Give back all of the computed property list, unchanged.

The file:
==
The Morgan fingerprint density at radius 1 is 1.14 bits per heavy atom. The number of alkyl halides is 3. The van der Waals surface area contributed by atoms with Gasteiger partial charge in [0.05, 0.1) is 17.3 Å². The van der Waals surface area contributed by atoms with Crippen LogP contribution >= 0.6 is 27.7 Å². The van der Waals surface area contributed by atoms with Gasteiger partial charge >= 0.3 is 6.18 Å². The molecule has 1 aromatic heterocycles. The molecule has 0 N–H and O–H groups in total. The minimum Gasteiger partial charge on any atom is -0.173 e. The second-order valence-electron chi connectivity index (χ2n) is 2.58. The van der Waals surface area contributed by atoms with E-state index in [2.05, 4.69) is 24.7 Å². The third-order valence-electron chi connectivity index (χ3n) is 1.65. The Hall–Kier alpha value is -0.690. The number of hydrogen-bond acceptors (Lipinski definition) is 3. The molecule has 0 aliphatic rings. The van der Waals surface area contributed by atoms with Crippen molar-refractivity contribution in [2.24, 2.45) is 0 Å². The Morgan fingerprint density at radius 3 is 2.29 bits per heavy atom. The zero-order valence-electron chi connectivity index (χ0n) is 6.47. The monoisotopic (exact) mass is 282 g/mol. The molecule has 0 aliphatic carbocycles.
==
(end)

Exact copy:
The Morgan fingerprint density at radius 1 is 1.14 bits per heavy atom. The number of alkyl halides is 3. The van der Waals surface area contributed by atoms with Gasteiger partial charge in [0.05, 0.1) is 17.3 Å². The van der Waals surface area contributed by atoms with Crippen LogP contribution >= 0.6 is 27.7 Å². The van der Waals surface area contributed by atoms with Gasteiger partial charge >= 0.3 is 6.18 Å². The molecule has 1 aromatic heterocycles. The molecule has 0 N–H and O–H groups in total. The minimum Gasteiger partial charge on any atom is -0.173 e. The second-order valence-electron chi connectivity index (χ2n) is 2.58. The van der Waals surface area contributed by atoms with E-state index in [2.05, 4.69) is 24.7 Å². The third-order valence-electron chi connectivity index (χ3n) is 1.65. The Hall–Kier alpha value is -0.690. The number of hydrogen-bond acceptors (Lipinski definition) is 3. The molecule has 0 aliphatic rings. The van der Waals surface area contributed by atoms with Crippen molar-refractivity contribution in [2.24, 2.45) is 0 Å². The Morgan fingerprint density at radius 3 is 2.29 bits per heavy atom. The zero-order valence-electron chi connectivity index (χ0n) is 6.47. The monoisotopic (exact) mass is 282 g/mol. The molecule has 0 aliphatic carbocycles.